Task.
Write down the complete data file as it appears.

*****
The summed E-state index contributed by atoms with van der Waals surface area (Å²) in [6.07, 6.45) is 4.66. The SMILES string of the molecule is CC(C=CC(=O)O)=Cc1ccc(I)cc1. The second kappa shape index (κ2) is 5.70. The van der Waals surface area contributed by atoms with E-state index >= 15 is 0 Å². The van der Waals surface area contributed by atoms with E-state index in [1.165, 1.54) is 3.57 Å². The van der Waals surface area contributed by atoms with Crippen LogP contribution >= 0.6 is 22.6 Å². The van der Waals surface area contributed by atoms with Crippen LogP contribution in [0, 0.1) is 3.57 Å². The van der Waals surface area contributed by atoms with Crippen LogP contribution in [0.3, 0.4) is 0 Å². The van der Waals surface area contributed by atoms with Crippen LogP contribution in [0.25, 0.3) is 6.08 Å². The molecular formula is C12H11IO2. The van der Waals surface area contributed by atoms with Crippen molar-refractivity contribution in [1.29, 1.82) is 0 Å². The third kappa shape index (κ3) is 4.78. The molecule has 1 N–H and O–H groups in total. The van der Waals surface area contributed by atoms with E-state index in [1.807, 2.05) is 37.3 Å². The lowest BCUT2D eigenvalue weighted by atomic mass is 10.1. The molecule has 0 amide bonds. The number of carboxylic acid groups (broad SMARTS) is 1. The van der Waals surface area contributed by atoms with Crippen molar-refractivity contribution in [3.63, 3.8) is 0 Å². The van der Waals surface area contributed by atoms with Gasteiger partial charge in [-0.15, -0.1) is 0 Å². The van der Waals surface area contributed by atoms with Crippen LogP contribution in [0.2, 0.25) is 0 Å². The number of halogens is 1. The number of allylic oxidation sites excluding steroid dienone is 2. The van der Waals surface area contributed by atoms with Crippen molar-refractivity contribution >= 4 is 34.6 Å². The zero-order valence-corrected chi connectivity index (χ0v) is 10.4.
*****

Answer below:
The summed E-state index contributed by atoms with van der Waals surface area (Å²) in [6.07, 6.45) is 4.66. The SMILES string of the molecule is CC(C=CC(=O)O)=Cc1ccc(I)cc1. The second kappa shape index (κ2) is 5.70. The van der Waals surface area contributed by atoms with E-state index >= 15 is 0 Å². The van der Waals surface area contributed by atoms with E-state index in [1.165, 1.54) is 3.57 Å². The van der Waals surface area contributed by atoms with Crippen LogP contribution >= 0.6 is 22.6 Å². The van der Waals surface area contributed by atoms with Crippen LogP contribution in [0, 0.1) is 3.57 Å². The van der Waals surface area contributed by atoms with Crippen LogP contribution in [0.3, 0.4) is 0 Å². The van der Waals surface area contributed by atoms with Crippen LogP contribution in [0.25, 0.3) is 6.08 Å². The molecular formula is C12H11IO2. The van der Waals surface area contributed by atoms with Crippen molar-refractivity contribution in [1.29, 1.82) is 0 Å². The third kappa shape index (κ3) is 4.78. The molecule has 1 N–H and O–H groups in total. The van der Waals surface area contributed by atoms with E-state index in [1.807, 2.05) is 37.3 Å². The lowest BCUT2D eigenvalue weighted by atomic mass is 10.1. The molecule has 0 amide bonds. The number of carboxylic acid groups (broad SMARTS) is 1. The van der Waals surface area contributed by atoms with Crippen molar-refractivity contribution in [3.63, 3.8) is 0 Å². The van der Waals surface area contributed by atoms with Gasteiger partial charge in [-0.15, -0.1) is 0 Å². The van der Waals surface area contributed by atoms with Crippen LogP contribution in [0.2, 0.25) is 0 Å². The number of halogens is 1. The number of allylic oxidation sites excluding steroid dienone is 2. The van der Waals surface area contributed by atoms with Crippen molar-refractivity contribution >= 4 is 34.6 Å². The zero-order valence-corrected chi connectivity index (χ0v) is 10.4.